Like so many, I have long been drawn to gangster films - and the director Martin Scorsese is one of my great inspirations. Chicago is the home of the mobster and I was determined to capture the mood of the Al Capone and Prohibition era in a single frame. To my mind this demanded a location canvas that could substantiate the narrative. I homed in on the old Italian Neighborhood in Chicago where thousands of Italians used to live in the 1920s and 1930s. Around 24th street and Oakley, it was a tight knit community with roots in Tuscan towns such as Lucca.
On an intersection on 24th Street there is a well known Italian restaurant - Bruna's, that was around at the time of Al Capone. Bruna - an Italian lady - owned the joint for many years and allegedly had fatally knifed a couple of customers during her tenure. Her portrait still holds court in the dining area.
I visited on the premise of being hungry and I knew immediately there was potential. The current owner - Luciano from Siena - was willing to cooperate so long as some cash changed hands and he could be an extra in the image. Both requests seemed reasonable, besides historical precedent suggests that this was no place to ar- gue with the patrons.
The casting couch was entertaining as it was difficult to distinguish between those who were acting and those who were the real deal. I could only vouch for two of them - Luciano, on the far left of the photograph and Josie Canseco, who played her role brilliantly as she always does. The formation worked to the side of the bar - what a bunch.
After the shoot was wrapped, one of the mobsters - going by the name of Donny Greco - brought out his music box and we all sang Frank Sinatra and drank Italian white for an hour. My kinda town, Chicago is.
David Yarrow was born in Glasgow, Scotland in 1966. He took up photography at an early age and as a 20 year old, he found himself working as a photographer for The London Times on the pitch at the World Cup Final in Mexico City. On that day, David took the famous picture of Diego Maradona holding the World Cup and as a result, he was subsequently asked to cover the Olympics and numerous other sporting events. But he refused to be pigeonholed and his interests expanded as he grew into himself. It was only many years later, that he found his true comfort zone in documenting the natural world and the last eight years have been career defining.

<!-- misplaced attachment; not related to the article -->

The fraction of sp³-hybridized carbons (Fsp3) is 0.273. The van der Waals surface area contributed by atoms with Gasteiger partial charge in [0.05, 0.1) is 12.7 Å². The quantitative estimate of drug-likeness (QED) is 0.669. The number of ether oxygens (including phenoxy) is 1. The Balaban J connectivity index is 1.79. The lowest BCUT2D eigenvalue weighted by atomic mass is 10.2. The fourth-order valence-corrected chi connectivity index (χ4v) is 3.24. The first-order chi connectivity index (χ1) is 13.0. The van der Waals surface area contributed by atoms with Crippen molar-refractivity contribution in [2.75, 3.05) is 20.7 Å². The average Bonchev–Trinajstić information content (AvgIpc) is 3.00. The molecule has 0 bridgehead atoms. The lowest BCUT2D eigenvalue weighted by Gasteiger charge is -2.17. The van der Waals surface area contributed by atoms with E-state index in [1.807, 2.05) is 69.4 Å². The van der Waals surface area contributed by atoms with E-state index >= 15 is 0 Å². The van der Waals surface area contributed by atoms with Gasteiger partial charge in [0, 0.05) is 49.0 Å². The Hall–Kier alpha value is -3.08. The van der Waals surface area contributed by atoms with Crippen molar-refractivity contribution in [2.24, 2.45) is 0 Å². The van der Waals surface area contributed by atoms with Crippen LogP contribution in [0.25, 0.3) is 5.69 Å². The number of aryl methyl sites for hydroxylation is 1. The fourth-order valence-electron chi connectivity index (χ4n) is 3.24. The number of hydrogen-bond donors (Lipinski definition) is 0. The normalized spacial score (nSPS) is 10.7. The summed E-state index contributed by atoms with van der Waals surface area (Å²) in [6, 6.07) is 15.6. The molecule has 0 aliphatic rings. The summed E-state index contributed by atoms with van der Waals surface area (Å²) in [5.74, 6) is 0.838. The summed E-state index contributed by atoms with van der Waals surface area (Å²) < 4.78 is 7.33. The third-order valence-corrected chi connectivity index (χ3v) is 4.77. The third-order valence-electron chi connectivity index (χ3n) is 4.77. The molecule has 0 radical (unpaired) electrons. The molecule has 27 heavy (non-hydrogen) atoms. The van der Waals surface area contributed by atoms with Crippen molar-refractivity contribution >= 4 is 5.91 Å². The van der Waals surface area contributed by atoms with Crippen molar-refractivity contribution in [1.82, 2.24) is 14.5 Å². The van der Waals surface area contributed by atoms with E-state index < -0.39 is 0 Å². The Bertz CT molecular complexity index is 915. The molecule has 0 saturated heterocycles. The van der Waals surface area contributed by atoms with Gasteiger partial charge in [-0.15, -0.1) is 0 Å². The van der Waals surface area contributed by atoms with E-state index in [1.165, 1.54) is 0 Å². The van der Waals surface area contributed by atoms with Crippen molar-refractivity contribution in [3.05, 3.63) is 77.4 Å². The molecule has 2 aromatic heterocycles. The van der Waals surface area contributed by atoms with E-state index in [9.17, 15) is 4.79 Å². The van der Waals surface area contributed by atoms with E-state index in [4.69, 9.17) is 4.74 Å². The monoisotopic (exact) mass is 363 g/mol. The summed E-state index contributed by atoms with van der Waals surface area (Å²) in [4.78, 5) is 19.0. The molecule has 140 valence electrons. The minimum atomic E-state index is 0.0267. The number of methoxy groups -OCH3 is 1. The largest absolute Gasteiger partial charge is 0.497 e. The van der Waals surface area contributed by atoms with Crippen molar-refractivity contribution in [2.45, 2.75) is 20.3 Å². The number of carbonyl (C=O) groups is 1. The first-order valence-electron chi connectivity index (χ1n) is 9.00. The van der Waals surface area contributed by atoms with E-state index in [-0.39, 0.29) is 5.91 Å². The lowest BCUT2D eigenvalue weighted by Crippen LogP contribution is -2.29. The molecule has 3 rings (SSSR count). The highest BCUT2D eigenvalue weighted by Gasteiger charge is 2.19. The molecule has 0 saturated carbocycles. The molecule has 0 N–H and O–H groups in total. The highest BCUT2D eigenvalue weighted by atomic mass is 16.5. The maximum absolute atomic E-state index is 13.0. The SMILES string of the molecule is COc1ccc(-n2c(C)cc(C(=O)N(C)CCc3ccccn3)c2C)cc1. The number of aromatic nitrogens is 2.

Yarrow's evocative and immersive photography of life on earth is most distinctive and it has earned him an ever growing following amongst art collectors. His large monochrome images made in Los Angeles are on display in many leading galleries and museums across Europe and North America and his work is also a regular feature at established art fairs. By the spring of 2017, he had firmly established himself as one of the bestselling fine art photographers in the world, with the limited edition prints (just 12 in an edition) regularly selling at over $40,000 a piece and his well-received recent work is now priced even higher.
At the Sotheby's photography auction in London in May - Yarrow's iconic image from South Sudan - Mankind - was sold for $75,000 - the highest of the 100 lots in the show. In April the following year David's image "The Wolf of Main Street" sold for $100,000 and was the highest bid for piece by a living photographer and most recently "78 Degrees North" went for an impressive $110,000.
In 2016, Rizzoli New York published his latest book - Wild Encounters - with a foreword written by HRH The Duke of Cambridge (Prince William). The book was awarded "Art Book of 2017" by Amazon and has already sold out a second print run. All Yarrow's royalties from the book continue to be donated to Tusk, the leading British NGO, that focuses on animal conservation in Africa.
Philanthropy and conservation are indeed central to David Yarrow's passion to document the animal and human world in a fresh and creative way. In 2017, charitable donations from the sale of David's images exceeded $1.2 million, with four of David's pieces raising $186,000 in just a few minutes at the Tusk Gala dinner in New York City in April 2017.
In North America, he is represented by two leading photographic galleries in Holden Luntz in Palm Beach and Izzy in Toronto, as well as broader art galleries such as Samuel Lynne in Dallas and Miller in Cincinnati. In Europe, David has a very strong presence in the Baltic - with Oslo, Antwerp and Amsterdam all key venues. David's most recent partners Maddox have been extremely popular in both London and Gstaad.
Yarrow's position in the industry has been rewarded with a wide range of advisory and ambassadorial roles. In conservation, he is an ambassador for WildArk, on the advisory board of Tusk and Ambassador to the Kevin Richardson Foundation (). In 2017 Land Rover also appointed David as a global ambassador and creative partner. He is the European ambassador for Nikon and has recently been integral to the companies most anticipated Camera release of the last decade. In December 2017 he shot TAG Heuer's latest campaign with Cara Delevingne.
His status as an artist and conservationist was confirmed in June 2017 when he was invited for a private lunch with President George W. Bush in Dallas, Texas.
180.3 × 276.9, Edition of 12 + 3AP - Contact for price;
132.1 × 195.6, Edition of 12 + 3AP - Contact for price